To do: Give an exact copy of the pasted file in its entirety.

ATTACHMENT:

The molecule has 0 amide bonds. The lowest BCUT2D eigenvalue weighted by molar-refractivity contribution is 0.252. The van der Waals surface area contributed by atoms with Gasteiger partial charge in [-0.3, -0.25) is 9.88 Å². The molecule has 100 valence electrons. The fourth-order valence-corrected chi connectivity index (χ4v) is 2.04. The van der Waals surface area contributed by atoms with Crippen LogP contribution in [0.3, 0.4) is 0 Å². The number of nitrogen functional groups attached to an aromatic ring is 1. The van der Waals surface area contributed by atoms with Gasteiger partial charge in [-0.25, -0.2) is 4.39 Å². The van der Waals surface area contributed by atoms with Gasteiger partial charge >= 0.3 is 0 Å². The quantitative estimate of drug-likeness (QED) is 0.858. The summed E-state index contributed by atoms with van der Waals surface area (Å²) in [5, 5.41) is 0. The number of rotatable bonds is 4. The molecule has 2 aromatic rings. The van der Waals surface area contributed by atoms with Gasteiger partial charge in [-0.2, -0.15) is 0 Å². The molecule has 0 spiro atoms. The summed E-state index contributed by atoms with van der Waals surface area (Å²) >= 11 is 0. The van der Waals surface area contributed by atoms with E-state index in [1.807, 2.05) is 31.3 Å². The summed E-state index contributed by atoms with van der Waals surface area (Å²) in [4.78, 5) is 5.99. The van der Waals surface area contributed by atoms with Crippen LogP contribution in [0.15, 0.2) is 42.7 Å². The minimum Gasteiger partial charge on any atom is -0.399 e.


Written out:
The molecule has 0 amide bonds. The lowest BCUT2D eigenvalue weighted by molar-refractivity contribution is 0.252. The van der Waals surface area contributed by atoms with Gasteiger partial charge in [-0.3, -0.25) is 9.88 Å². The molecule has 100 valence electrons. The fourth-order valence-corrected chi connectivity index (χ4v) is 2.04. The van der Waals surface area contributed by atoms with Crippen LogP contribution in [0.3, 0.4) is 0 Å². The number of nitrogen functional groups attached to an aromatic ring is 1. The van der Waals surface area contributed by atoms with Gasteiger partial charge in [-0.25, -0.2) is 4.39 Å². The van der Waals surface area contributed by atoms with Gasteiger partial charge >= 0.3 is 0 Å². The quantitative estimate of drug-likeness (QED) is 0.858. The summed E-state index contributed by atoms with van der Waals surface area (Å²) in [5, 5.41) is 0. The number of rotatable bonds is 4. The molecule has 2 aromatic rings. The van der Waals surface area contributed by atoms with Gasteiger partial charge in [-0.2, -0.15) is 0 Å². The molecule has 0 spiro atoms. The summed E-state index contributed by atoms with van der Waals surface area (Å²) >= 11 is 0. The van der Waals surface area contributed by atoms with E-state index in [1.807, 2.05) is 31.3 Å². The summed E-state index contributed by atoms with van der Waals surface area (Å²) in [4.78, 5) is 5.99. The van der Waals surface area contributed by atoms with Crippen LogP contribution in [0.15, 0.2) is 42.7 Å². The minimum Gasteiger partial charge on any atom is -0.399 e.